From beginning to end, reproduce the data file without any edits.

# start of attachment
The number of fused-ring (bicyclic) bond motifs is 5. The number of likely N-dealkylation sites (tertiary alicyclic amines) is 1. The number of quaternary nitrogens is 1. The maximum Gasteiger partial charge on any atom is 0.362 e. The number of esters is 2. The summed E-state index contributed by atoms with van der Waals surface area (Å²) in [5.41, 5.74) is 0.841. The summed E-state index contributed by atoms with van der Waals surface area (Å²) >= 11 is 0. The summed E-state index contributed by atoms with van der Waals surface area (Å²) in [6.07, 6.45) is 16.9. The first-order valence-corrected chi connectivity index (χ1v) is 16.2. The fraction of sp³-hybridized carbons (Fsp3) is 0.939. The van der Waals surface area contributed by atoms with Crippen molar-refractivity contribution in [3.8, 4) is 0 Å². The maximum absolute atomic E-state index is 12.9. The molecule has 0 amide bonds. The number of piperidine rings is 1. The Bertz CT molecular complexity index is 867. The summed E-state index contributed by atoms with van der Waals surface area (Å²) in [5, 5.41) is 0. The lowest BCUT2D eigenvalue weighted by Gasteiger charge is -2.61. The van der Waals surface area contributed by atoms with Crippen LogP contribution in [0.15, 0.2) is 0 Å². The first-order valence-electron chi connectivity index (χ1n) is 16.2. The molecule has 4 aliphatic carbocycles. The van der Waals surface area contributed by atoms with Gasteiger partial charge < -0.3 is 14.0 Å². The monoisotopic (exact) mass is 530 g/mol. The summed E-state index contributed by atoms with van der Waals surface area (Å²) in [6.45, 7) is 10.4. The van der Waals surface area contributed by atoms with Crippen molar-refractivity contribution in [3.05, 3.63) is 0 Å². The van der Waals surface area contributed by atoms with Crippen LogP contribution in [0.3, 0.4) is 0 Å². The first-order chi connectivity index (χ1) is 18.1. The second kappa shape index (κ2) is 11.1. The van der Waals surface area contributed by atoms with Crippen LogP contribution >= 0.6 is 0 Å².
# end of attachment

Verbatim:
The number of fused-ring (bicyclic) bond motifs is 5. The number of likely N-dealkylation sites (tertiary alicyclic amines) is 1. The number of quaternary nitrogens is 1. The maximum Gasteiger partial charge on any atom is 0.362 e. The number of esters is 2. The summed E-state index contributed by atoms with van der Waals surface area (Å²) in [5.41, 5.74) is 0.841. The summed E-state index contributed by atoms with van der Waals surface area (Å²) >= 11 is 0. The summed E-state index contributed by atoms with van der Waals surface area (Å²) in [6.07, 6.45) is 16.9. The first-order valence-corrected chi connectivity index (χ1v) is 16.2. The fraction of sp³-hybridized carbons (Fsp3) is 0.939. The van der Waals surface area contributed by atoms with Crippen molar-refractivity contribution in [3.8, 4) is 0 Å². The maximum absolute atomic E-state index is 12.9. The molecule has 0 amide bonds. The number of piperidine rings is 1. The Bertz CT molecular complexity index is 867. The summed E-state index contributed by atoms with van der Waals surface area (Å²) in [5, 5.41) is 0. The lowest BCUT2D eigenvalue weighted by Gasteiger charge is -2.61. The van der Waals surface area contributed by atoms with Crippen LogP contribution in [0.15, 0.2) is 0 Å². The first-order valence-electron chi connectivity index (χ1n) is 16.2. The molecule has 4 aliphatic carbocycles. The van der Waals surface area contributed by atoms with Gasteiger partial charge < -0.3 is 14.0 Å². The monoisotopic (exact) mass is 530 g/mol. The summed E-state index contributed by atoms with van der Waals surface area (Å²) in [6.45, 7) is 10.4. The van der Waals surface area contributed by atoms with Crippen molar-refractivity contribution in [3.05, 3.63) is 0 Å². The van der Waals surface area contributed by atoms with Crippen LogP contribution in [0.3, 0.4) is 0 Å². The first-order chi connectivity index (χ1) is 18.1. The second kappa shape index (κ2) is 11.1. The van der Waals surface area contributed by atoms with Crippen LogP contribution >= 0.6 is 0 Å².